I don't envy you the challenge Denise but I can appreciate it and I applaud
you for taking it on! Introduced grasses that keep me busy here trying to
keep the integrity of this property at Kobble Creek in SEQ so it stays
viable for birds and all other native fauna are Molasses, Rhodes and
That's just the grasses!
On 28 February 2016 at 06:09, Denise Goodfellow <>
> Good morning all
> It’s been a rather dry but stormy February here in the Top End. One
> lightning strike took out a large tree, our internet connections. It sent
> shards of trunk up over two metres in length flying for over forty metres
> in all directions, some landing on our verandah.
> Our outdoor activity at this time of year mainly consists of weeding.
> It’s a battle to preserve a variety of native grasses and herbs for
> resident birds such as Partridge Pigeon from a variety of interlopers
> capable at transforming our floristically diverse property to a
> monoculture. These weeds were mainly brought in as cattle pasture or as
> contaminants in cattle pasture.
> The cattle industry has fought tooth and nail to prevent some of these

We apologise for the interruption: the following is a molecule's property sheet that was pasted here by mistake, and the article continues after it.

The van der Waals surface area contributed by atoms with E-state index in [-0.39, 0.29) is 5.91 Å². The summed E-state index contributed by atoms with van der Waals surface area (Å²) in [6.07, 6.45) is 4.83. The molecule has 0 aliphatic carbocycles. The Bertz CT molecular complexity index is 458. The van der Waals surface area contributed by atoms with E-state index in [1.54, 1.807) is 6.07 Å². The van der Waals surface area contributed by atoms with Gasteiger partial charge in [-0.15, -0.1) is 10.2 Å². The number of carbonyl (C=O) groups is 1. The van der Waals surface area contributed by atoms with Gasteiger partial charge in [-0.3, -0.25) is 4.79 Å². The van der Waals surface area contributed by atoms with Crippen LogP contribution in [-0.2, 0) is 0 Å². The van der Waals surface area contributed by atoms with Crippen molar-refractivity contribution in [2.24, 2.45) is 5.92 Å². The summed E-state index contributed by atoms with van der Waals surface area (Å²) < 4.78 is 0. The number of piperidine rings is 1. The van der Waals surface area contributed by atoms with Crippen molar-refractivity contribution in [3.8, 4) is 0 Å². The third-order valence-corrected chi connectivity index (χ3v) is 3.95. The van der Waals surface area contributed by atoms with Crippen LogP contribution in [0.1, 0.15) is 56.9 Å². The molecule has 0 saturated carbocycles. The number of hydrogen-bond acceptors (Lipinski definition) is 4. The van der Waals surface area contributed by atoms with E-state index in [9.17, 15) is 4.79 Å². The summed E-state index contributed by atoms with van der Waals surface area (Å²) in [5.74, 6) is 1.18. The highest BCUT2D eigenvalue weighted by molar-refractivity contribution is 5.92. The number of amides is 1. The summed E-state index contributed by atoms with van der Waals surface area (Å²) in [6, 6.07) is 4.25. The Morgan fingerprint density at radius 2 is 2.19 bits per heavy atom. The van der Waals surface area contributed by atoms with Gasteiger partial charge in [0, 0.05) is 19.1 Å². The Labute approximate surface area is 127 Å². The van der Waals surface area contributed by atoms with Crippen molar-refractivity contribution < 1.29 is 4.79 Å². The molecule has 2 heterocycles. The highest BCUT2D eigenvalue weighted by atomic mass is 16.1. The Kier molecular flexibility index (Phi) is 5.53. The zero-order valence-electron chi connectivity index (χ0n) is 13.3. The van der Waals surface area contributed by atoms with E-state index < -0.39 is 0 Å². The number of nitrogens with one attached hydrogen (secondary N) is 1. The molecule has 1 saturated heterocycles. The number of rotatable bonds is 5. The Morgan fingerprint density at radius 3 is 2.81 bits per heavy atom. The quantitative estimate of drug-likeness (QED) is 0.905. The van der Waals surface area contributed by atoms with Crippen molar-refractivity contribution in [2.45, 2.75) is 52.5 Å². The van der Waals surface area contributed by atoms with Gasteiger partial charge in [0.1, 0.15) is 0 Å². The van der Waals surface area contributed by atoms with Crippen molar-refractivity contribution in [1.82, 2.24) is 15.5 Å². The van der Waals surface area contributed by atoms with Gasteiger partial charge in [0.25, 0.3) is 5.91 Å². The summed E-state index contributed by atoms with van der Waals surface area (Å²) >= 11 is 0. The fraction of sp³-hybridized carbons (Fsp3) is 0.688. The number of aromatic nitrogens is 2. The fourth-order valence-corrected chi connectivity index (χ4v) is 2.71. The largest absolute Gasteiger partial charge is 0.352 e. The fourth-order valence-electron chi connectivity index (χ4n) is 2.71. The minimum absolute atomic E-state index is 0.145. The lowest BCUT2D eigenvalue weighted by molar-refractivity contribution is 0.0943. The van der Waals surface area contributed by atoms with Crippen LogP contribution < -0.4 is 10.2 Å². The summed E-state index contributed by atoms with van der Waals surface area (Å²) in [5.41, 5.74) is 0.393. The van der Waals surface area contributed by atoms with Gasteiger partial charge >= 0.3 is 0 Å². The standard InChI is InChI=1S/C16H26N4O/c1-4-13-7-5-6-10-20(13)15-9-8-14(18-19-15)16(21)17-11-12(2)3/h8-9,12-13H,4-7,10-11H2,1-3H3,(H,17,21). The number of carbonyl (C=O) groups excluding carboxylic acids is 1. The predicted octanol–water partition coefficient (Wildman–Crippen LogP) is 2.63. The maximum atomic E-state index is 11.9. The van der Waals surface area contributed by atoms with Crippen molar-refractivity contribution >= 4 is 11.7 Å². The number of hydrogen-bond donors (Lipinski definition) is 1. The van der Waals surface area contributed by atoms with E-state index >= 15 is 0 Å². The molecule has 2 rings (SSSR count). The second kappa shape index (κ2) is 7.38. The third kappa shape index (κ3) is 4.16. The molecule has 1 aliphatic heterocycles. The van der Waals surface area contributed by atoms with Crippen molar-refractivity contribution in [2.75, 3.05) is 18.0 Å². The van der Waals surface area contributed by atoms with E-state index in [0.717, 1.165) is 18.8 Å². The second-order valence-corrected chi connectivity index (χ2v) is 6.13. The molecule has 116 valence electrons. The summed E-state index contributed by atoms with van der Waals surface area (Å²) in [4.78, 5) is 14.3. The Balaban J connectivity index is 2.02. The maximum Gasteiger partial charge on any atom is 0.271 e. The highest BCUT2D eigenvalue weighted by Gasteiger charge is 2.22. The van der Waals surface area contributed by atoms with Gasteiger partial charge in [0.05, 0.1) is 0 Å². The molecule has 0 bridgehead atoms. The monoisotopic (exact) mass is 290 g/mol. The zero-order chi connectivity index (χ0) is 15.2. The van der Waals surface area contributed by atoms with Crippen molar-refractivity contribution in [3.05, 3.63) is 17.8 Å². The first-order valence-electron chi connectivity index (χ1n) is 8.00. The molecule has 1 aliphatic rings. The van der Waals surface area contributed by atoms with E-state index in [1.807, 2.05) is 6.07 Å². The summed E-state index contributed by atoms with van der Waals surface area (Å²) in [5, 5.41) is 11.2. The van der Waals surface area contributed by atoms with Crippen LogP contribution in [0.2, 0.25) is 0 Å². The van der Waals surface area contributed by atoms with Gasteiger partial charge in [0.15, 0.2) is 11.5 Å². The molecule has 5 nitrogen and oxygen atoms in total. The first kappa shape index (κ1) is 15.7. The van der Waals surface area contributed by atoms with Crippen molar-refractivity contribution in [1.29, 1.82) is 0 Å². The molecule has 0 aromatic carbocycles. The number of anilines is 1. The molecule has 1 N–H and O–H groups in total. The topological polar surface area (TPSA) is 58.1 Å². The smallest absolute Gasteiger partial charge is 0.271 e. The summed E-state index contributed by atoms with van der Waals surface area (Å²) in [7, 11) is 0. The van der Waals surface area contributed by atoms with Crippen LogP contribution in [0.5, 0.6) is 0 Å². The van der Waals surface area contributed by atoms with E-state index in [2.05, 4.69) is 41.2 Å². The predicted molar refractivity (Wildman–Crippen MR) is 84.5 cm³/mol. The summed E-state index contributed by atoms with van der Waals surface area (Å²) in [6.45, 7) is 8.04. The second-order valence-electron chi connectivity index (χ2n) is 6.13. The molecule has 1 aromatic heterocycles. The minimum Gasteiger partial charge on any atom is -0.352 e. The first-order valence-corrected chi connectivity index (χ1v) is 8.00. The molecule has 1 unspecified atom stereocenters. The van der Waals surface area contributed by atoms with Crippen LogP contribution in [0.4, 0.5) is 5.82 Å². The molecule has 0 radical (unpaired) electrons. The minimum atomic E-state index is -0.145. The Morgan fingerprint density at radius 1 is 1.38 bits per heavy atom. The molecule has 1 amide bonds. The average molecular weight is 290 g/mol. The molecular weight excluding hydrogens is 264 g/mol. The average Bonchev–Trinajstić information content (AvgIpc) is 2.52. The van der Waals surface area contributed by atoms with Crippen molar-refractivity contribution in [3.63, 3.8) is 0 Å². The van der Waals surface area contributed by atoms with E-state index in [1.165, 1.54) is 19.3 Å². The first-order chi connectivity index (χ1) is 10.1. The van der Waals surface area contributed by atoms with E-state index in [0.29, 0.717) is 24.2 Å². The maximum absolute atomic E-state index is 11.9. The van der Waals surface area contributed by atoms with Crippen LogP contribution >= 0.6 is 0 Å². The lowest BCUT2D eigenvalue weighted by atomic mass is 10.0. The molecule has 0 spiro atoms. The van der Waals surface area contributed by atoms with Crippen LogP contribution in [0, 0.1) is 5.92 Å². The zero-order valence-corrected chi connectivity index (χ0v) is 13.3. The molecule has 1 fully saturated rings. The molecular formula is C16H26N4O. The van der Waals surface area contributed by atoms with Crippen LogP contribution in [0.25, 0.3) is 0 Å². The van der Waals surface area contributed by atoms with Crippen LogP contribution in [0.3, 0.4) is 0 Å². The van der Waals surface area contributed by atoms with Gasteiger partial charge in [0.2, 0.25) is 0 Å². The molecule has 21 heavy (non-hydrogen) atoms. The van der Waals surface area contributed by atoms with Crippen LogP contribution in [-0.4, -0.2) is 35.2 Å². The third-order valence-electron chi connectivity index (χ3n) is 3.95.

> grasses being declared weeds. However some of these weeds are now causing
> issues for graziers. According to a real estate agent properties with
> gamba grass infestations are not selling. Secondly, and probably a bigger
> issue for the cattle industry, is another weed, a Rats-tail grass
> (Sporobolus jaquemontia). The silica in this grass causes a condition
> called smooth-mouth among stock. Cattle suffering from this condiition
> have teeth so worn down they cannot feed properly.
> Rats-tail grass, according to one grazier, is more difficult than other
> weeds to control, one reason being that has a sticky seed and is easily
> spread both by vehicles and animals moving through it. Secondly, birds
> such as Magpie-geese favour the seed and move through the grass stripping
> the heads as they go. So some granivores may benefit from it, although
> probably not Partridge Pigeons. They feed in a similar mannter, but only
> on small grass taxa, such as Eragrostris spp.
> Lastly, can anyone tell me whether it would be better for a US visitor
> travelling to Singapore then on to Bali and finally Darwin to book and pay
> for tickets from Australia or the USA?
> Denise Lawungkurr Goodfellow
> PO Box 71
> Darwin River, NT, Australia 0841
> 043 8650 835
> PhD candidate, Southern Cross University, Lismore, NSW.
> Founding Member: Ecotourism Australia
> Nominated by Earthfoot for Condé Nast’s International Ecotourism Award,
> With every introduction of a plant or animal that goes feral this
> continent becomes a little less unique, a little less Australian.
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Kobble Creek, Qld
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